s above a layer of reflective iridophores and below them, leucophores.


chromatophores Chromatophores are cells that produce color, of which many types are Biological pigment, pigment-containing cells, or groups of cells, found in a wide range of animals including amphibians, fish, reptiles, crustaceans and cephalopods. Mammals and ...
are sacs containing hundreds of thousands of pigment granules and a large membrane that is folded when retracted. Hundreds of muscles radiate from the chromatophore. These are under neural control and when they expand, they reveal the hue of the pigment contained in the sac. Cuttlefish have three types of chromatophore: yellow/orange (the uppermost layer), red, and brown/black (the deepest layer). The cuttlefish can control the contraction and relaxation of the muscles around individual chromatophores, thereby opening or closing the elastic sacs and allowing different levels of pigment to be exposed. Furthermore, the chromatophores contain luminescent protein nanostructures in which tethered pigment granules modify light through absorbance, reflection, and
fluorescence light. Fluorescence is the emission of light Light or visible light is electromagnetic radiation within the portion of the electromagnetic spectrum that can be visual perception, perceived by the human eye. Visible light is usually defi ...

between 650 and 720 nm. For cephalopods in general, the hues of the pigment granules are relatively constant within a species, but can vary slightly between species. For example, the common cuttlefish and the opalescent inshore squid ('' Doryteuthis opalescens'') have yellow, red, and brown, the European common squid (''Alloteuthis subulata'') has yellow and red, and the common octopus has yellow, orange, red, brown, and black. In cuttlefish, activation of a chromatophore can expand its surface area by 500%. Up to 200 chromatophores per mm2 of skin may occur. In ''Loligo plei'', an expanded chromatophore may be up to 1.5 mm in diameter, but when retracted, it can measure as little as 0.1 mm.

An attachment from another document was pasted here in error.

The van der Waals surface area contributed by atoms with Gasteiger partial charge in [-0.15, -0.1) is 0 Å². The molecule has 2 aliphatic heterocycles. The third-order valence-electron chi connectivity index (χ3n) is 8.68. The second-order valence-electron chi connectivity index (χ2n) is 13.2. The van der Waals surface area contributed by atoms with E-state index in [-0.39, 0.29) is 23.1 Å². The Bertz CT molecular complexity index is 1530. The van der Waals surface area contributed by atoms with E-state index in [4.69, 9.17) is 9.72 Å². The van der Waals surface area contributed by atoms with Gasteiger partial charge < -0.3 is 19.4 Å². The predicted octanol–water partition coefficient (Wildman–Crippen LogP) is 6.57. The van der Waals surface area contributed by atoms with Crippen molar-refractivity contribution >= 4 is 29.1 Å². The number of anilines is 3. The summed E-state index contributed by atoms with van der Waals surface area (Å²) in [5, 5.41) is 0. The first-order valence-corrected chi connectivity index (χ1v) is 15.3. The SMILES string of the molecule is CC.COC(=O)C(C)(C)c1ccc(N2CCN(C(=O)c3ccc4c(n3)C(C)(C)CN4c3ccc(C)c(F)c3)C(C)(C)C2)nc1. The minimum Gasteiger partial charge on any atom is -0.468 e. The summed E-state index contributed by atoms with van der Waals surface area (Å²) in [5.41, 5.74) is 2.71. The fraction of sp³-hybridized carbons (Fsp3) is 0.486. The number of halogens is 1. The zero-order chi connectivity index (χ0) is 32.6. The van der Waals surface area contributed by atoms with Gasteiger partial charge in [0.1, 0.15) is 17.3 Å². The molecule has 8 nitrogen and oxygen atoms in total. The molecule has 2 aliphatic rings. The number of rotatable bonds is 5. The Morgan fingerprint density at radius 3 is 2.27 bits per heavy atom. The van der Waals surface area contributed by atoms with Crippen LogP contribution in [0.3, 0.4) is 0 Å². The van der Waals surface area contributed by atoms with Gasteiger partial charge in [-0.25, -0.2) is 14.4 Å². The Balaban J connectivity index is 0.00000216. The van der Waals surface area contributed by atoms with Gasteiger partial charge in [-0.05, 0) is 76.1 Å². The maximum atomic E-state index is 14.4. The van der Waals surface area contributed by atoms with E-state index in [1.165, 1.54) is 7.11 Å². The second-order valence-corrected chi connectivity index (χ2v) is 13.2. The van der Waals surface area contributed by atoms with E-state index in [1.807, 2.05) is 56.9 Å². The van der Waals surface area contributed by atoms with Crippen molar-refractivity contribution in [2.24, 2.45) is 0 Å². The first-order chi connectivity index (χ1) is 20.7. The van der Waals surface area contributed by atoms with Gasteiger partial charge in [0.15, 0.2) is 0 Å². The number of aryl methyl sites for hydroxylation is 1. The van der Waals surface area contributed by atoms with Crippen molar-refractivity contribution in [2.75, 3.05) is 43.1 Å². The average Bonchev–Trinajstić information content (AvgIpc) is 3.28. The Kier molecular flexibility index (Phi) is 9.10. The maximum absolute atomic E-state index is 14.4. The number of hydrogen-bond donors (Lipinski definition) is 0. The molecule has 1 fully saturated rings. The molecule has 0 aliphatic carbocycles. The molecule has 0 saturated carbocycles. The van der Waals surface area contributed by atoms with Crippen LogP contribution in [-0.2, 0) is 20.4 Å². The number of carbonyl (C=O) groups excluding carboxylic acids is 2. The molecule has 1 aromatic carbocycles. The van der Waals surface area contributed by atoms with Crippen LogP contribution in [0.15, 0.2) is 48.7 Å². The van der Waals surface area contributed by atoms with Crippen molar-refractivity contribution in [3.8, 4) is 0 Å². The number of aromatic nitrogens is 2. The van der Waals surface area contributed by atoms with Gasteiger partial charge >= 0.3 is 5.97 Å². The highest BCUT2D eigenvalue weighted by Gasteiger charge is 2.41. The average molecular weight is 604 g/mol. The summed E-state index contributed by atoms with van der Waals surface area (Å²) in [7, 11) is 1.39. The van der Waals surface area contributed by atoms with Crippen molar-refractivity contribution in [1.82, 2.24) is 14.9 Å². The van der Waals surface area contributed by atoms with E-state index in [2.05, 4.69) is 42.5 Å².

Retracting the chromatophores reveals the iridophores and leucophores beneath them, thereby allowing cuttlefish to use another modality of visual signalling brought about by structural coloration. Iridophores are structures that produce Iridescence, iridescent colors with a metallic sheen. They reflect light using plates of crystalline chemochromes made from guanine. When illuminated, they reflect iridescent colors because of the diffraction of light within the stacked plates. Orientation of the chemochromes determines the nature of the color observed. By using Biochrome, biochromes as colored filters, iridophores create an optical effect known as Tyndall effect, Tyndall or Rayleigh scattering, producing bright blue or blue-green colors. Iridophores vary in size, but are generally smaller than 1 mm. Squid at least are able to change their iridescence. This takes several seconds or minutes, and the mechanism is not understood. However, iridescence can also be altered by expanding and retracting the chromatophores above the iridophores. Because chromatophores are under direct neural control from the brain, this effect can be immediate. Cephalopod iridophores polarize light. Cephalopods have a rhabdomeric visual system which means they are visually sensitive to polarized light. Cuttlefish use their polarization vision when hunting for silvery fish (their scales polarize light). Female cuttlefish exhibit a greater number of polarized light displays than males and also alter their behavior when responding to polarized patterns. The use of polarized reflective patterns has led some to suggest that cephalopods may communicate intraspecifically in a mode that is "hidden" or "private" because many of their predators are insensitive to polarized light.